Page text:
Philippines, Republic of the 6 0 6 9 3 34 37
Russian Federation 3 0 3 9 4 3 7
Somalia, Democratic Republic of 1 7 8   2 7 9
Sri Lanka 4 0 4   1 1 2
Sudan 1 0 1   - - -
Thailand, Kingdom of - - -   2 0 2
Turkey 0 1 1 9 0 1 1
Turkmenistan 1 0 1   - - -
Venezuela, Bolivarian Republic of 1 0 1   0 1 1
TOTAL 69 53 122 135 48 77 125

2008-2009: THE CONTINUAL KILLING OF JOURNALISTS IS A DISTURBING REALITY

18) In 2008-2009, the UNESCO Director-General condemned the killings of 125 journalists, a figure comparable to that of the previous biennium 2006-2007 (122 killings condemned)3, which indicates that there has been no improvement in the safety of journalists in the last few years. Sadly, the frequency of acts of violence against journalists is increasing. In most cases, impunity precludes the way of justice, and if this trend prevails, journalists will remain easy targets. Needless to say this represents a severe threat to freedom of expression and to our ability to seek the truth.

19) A yearly analysis of the killings of media professionals condemned by the UNESCO Director-General reveals that the worldwide tally in 2009 (77) surpassed the previous record of 2006 (69), when violence in Iraq was pervasive and media fatalities there were common. The decline in the worldwide death toll in 2007 (53) and 2008 (48) was largely attributable to an improvement of the situation in Iraq. The very significant rise in 2009 can be partly explained by the killing of 30 journalists in the Philippines on 23 November.

20) A noteworthy evolution in 2008-2009 is that the percentage of killings not linked to conflict situations has dramatically increased compared with 2006-2007. While in the previous biennium, almost 72% of the 122 victims were killed in a conflict or postconflict situation (Afghanistan, Colombia, Democratic Republic of Congo, Iraq, Lebanon, Palestinian Territories, Democratic Republic of Somalia, Sudan and Democratic Socialist Republic of Sri Lanka), in 2008-2009 this number fell to 37% (Afghanistan, Colombia, Democratic Republic of Congo, Georgia, Iraq, Federal Democratic Republic of Nepal, Palestinian Territories, Democratic Republic of Somalia and Democratic Socialist Republic of Sri Lanka).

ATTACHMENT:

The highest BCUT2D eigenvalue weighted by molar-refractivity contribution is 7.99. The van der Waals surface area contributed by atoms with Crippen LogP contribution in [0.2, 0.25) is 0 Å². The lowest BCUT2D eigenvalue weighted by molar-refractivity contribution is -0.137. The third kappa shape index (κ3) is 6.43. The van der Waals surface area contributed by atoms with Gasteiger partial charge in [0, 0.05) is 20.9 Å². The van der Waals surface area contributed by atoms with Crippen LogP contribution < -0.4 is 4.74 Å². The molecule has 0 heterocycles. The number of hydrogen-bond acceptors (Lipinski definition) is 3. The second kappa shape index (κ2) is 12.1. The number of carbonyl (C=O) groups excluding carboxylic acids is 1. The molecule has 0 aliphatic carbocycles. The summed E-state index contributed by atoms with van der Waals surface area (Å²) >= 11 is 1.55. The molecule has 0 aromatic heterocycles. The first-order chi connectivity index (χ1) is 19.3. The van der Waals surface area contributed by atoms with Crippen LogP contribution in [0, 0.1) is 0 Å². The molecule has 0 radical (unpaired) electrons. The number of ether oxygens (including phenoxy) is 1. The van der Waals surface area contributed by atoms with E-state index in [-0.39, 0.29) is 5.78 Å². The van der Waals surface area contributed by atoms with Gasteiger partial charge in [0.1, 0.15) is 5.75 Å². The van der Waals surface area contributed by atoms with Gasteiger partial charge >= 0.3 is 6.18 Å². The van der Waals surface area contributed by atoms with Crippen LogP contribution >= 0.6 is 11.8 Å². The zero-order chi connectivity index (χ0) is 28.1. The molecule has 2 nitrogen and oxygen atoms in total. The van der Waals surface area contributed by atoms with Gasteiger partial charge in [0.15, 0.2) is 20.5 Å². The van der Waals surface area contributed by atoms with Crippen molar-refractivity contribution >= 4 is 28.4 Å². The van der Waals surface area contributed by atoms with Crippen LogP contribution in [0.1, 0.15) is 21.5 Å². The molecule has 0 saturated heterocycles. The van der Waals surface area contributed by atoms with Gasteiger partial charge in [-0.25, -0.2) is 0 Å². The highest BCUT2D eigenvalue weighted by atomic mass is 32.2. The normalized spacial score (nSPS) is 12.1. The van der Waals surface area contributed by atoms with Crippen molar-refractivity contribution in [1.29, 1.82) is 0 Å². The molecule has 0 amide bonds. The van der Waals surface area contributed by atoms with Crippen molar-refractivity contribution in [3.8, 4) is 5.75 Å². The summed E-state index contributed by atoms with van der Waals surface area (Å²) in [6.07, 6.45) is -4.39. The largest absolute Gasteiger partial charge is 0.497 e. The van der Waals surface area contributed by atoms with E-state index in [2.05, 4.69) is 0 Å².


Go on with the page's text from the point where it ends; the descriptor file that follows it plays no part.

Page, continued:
21) The great majority of casualties in 2008-2009 were not international war correspondents but local journalists working in their own countries, mostly in peacetime, covering local stories. As Reporters Without Borders Secretary-General, Jean-François Julliard, said: “Less known to international public opinion than the foreign correspondents, it is local journalists who pay the highest price every year to guarantee our right to be informed about wars, corruption or the destruction of the environment”.

22) It is important to remember that journalists on dangerous assignments are considered civilians under Article 79 of Additional Protocol I of the Geneva Conventions, provided they do not do anything or behave in any way that might compromise this status, such as directly helping a war, bearing arms or spying. Any deliberate attack on a journalist that causes death or serious physical injury is a major breach of this Protocol and deemed a war crime.

23) The number of journalists intentionally murdered in 2008-2009 is significant, concerning at least 80% of the killings condemned by the Director-General of UNESCO. There is increasing evidence of acts of violence against media professionals in many parts of the world, in particular deliberate attacks by those who do not wish journalists to investigate and reveal information of public interest. The International News Safety Institute4 considers that “journalists continue to die because they dare to shine a light on the darkest corners of societies”.

24) While constituting the most serious attack on press freedom, the killing of journalists is just the tip of the iceberg. Media professionals face many other forms of threats such as intimidation, kidnappings, harassment, and physical assaults, as noted by the press freedom institutions and professional institutions, with which UNESCO has official relations, such as Reporters Without Borders (RSF)5, the Committee to Protect Journalists (CPJ)6 and the International Federation of Journalists (IFJ)7. There have also been reports on attacks on media organizations and acts of destruction of their property.

25) Regarding the type of media, the majority of the victims whose killings were condemned by UNESCO’s Director General in 2008-2009 worked for the written press (43%). As CPJ noted, “print media continue to play a front-line role in reporting the news in dangerous situations”. 26% of victims were television workers and 16% radio journalists. There were also a few cases of professionals working for news agencies and online sites, a film-maker and a president of a syndicate of journalists.